symbel-tíd, e; f. A religious festival or solemnity:--Árwyrðe symbeltíd veneranda solemnitas, Rtl. 65, 1, 8. Eádges apostoles symbeltíde (festivitate), 47, 9. Symbbeltíd solempnitatem, 2, 27. Heald ða symbeltíde ðæs mónðes frumsceatta ðínes weorces, Ex. 23, 16. Árwyrðo symbeltído, Rtl. 49, 4. Symbeltídum sollennitatibus, 80, 31. Symeltídum, Anglia xiii. 397, 452. Symbeltído solemnia, Rtl. 49, 13: 50, 15: natalicia, 49, 25: 53, 1. Symbeltíde festa, 54, 11.

symbel-wérig; adj. Weary with feasting:--Wer (Noah) wíne druncen swæf symbelwérig, Cd. Th. 94, 19; Gen. 1564. Him symbelwérig (Abimelech) synna brytta þurh slæ-acute;p oncwæð, 159, 26; Gen. 2640.

symbel-wlanc; adj. Elate with feasting:--Siteþ symbelwlonc, læ-acute;teþ wíne gewæ-acute;ged word út faran, Exon. Th. 315, 32; Mód. 40.

symbel-wynn, e; f. The pleasure of feasting, the delight of the feast:--Gá nú tó setle, symbelwynne dreóh, Beo. Th. 3569; B. 1782.

symblan; p. ede; and symblian; p. ode To feast:--Hú mæ-acute;re ðín folc is, æ-acute;lce dæge hit symblaþ, Ps. Th. 22, 7. Hió ofer hire suna symblaþ and blissaþ, 112, 8. Se weliga se ðe on ðæm godspelle gesæ-acute;d is ðætte æ-acute;lce dæge symblede . . . Ða ðe æ-acute;lce dæg symblaþ dives ille, qui epulatus quotidie dicitur splendide . . . epulando quotidie, Past. 43; Swt. 309, 3-9. Rihtwíse symbliaþ justi epulentur, Ps. Spl. C. 67, 3. Se weliga æ-acute;lce dæge symblede (simblede, Cott. MSS.) dives epulabatur quotidie splendide, Past. 45; Swt. 337, 24. Mid ðý hí lange symbledon cum diutius epulis vacarent, Bd. 3, 10; S. 534, 30. Utan simblian epulemur, Wrt. Voc. ii. 143, 62. Symblendra swég sonus epulantis, Ps. Th. 41, 4.

symble, symblian, symel. v. simble, symblan, symbel.

symering-wyrt, e; f. The name of some plant:--Simæringcwyrt (symeringc-, Wrt. Voc. i. 79, 12) malua crispa, Ælfc. Gl. Zup. 310, 12. Simeringwyrt viola, Wrt. Voc. i. 68, 67.

symle, symlian, symlinga, symmel-dæg, sýn be, sýn sight, syn- ever-, v. simble, simblian, simblunga, symbel-dæg, sí, sín, sin-.

syn[n], e; f. I. with reference to human law or obligation, misdeed, fault, crime, wrong:--Se cyning his feóndum swíþe árede . . . Ðyslíc wæs seó syn (culpa) ðe se cyning fore ofslegen wæs, Bd. 3, 22; S. 553, 21. Hié georne smeádon hwæt sió syn wæ-acute;re ðe hié gefremed hæfdon wið ðam cásere, Elen. Kmbl. 828; El. 414. Ne synn ne sacu ne sár wracu nec scelus infandum, . . . aut Mars, aut ardens caedis amore furor, Ex. Th. 201, 10; Ph. 54. Ðá wæs synn and sacu Sweóna and Geáta then was there wrongdoing and strife between Swedes and Geats, Beo. Th. 4935; B. 2472. Senne facinus, Hpt. Gl. 519, 22. Synne stæ-acute;lan to charge with crime, Menol. Fox 569; Gn. C. 54. II. with reference to divine law, sin:--Heora synn (peccatum) ys swíðe gehefegod, Gen. 18, 20. Hé onfunde Godes ierre . . . ðeáh hé wénde ðæt hit nán syn næ-acute;re, Past. 4; Swt. 39, 6. Seó geofu wæs broht for ðære synne ðæs æ-acute;restan wífes . . . and seó synn wæs ádilegod, Blickl. Homl. 5, 4-6. Syn, 3, 7. Mænige líf bútan leahtre (crimine) habban mágon, bútan synne (peccato) hí ná mágon, Scint. 230, 12, Ælc ðe synne (peccatum) wyrcþ is ðære synne (peccati) þeów, Jn. Skt. 8, 34. Se ðe déþ áweg middaneardes synnæ (peccatum; synna, MS. A.: synne, MS. B. Lind. Rush.), 1, 29. Se hæfþ máran synne (synn. Lind.), 19, 11. Synne ne áspringaþ sins cease not, Exon. Th. 94, 11; Cri. 1538. Beóþ ðæs mannes synna gecwémran ðonne eal eorþlíc goldhord, Blickl. Homl. 43, 21. Wé fela sinna didon, Hy. 7, 106. On synnum geboren, Jn. Skt. 9, 34. Of synnum mínum clæ-acute;nsa mé, Ps. Spl. 50, 3. Sennum, Ps. C. 38. Andettan synna, Mt. Kmbl. 3, 6. Senna, Blickl. Homl. 43, 14. [O. Sax. sundia: O. Frs. sende: O. H. Ger. sunta peccatum, culpa, noxa, nefas: Icel. synd.] v. fyrn-, heáh-, níd-syn[n].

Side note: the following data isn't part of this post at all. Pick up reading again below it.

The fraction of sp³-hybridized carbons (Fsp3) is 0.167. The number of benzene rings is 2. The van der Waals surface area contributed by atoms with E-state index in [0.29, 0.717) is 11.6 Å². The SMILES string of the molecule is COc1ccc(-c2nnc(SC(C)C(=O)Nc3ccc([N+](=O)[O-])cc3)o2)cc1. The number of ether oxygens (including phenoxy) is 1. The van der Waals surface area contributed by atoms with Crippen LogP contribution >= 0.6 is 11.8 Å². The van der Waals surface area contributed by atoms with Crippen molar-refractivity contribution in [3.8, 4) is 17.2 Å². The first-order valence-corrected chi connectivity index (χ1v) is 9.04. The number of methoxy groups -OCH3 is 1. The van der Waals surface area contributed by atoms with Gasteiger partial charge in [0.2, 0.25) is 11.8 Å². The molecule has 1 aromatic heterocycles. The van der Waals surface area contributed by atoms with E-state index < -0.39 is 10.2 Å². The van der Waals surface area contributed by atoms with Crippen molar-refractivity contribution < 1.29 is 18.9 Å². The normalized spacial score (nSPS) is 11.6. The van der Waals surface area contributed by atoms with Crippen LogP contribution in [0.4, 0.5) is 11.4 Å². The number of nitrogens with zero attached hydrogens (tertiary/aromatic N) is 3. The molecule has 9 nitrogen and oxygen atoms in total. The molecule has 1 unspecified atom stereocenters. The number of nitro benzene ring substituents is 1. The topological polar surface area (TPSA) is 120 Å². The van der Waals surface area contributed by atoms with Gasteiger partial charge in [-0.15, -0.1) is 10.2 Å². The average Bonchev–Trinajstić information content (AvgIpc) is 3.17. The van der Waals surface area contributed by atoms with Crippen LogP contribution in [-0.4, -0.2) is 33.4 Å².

syn-bót, e; f. Amends for sin, penance:--Bisceopum gebyreþ ðæ-acute;t hí ne beón tó feohgeorne æt synbóte, ne on æ-acute;nige wísan on unriht ne strýnan, L. I. P. 10; Th. ii. 316, 32.

syn-byrðen[n], e; f. The burden of sin:--Hí synbyrþenne, firenweorc beraþ, Exon. Th. 79, 34; Cri. 1300. Ne þearf ðæs nán man wénan ðæt his líchama móte ða synbyrþenna on eorþscrafe gebétan, Blickl. Homl. 109, 31.

syn-bysig; adj. Troubled in consequence of sin:--Hé heteswengeas fleáh ond ðæ-acute;rinne fealh secg synbysig, Beo. Zup. 2227.

syn-cræft, es; m. A sinful art:--Ne syncræftas (scyn-, other MS.) wé ne onhyrgen, Wulfst. 253, 10.

syn-dæ-acute;d, e; f. A sinful deed, sin, wicked act:--For syndæ-acute;da ðara eardendra ðe hire on lifdan a malitia inhabitantium in ea, Ps. Th. 106, 33. Se deófol ða syndæ-acute;da stæ-acute;leþ on ða gástas, Wulfst. 256, 7.

synder-æ-acute;; f. A separate, private law, law for an individual:--Syndurae privilegium, Rtl. 190, 19, col. 2. [O. H. Ger. suntar-éwa privilegium.]

synder-gifu. v. sundor-gifu.

synder-líc; adj. Separate, special, private:--And ðære synderlíc[an] ac privata, Wrt. Voc. ii. 9, 10. Ða synderlícan privatam, 75, 56. I. that is apart, separate, remote:--On senderlícum hulce in remoto (separato) tugurio, Hpt. Gl. 465, 43. II. private, that is done apart, not public:--Ða heáfodmenn on synderlícum geþeahte ðone sceat him sealdon, and bæ-acute;don, ðæt hí sæ-acute;don, ðæt ðæs Hæ-acute;lendes líc him wurde forstolen . . . Hí námon ðone sceatt, and swá þeáh on synderlícum rúnungum ðæt riht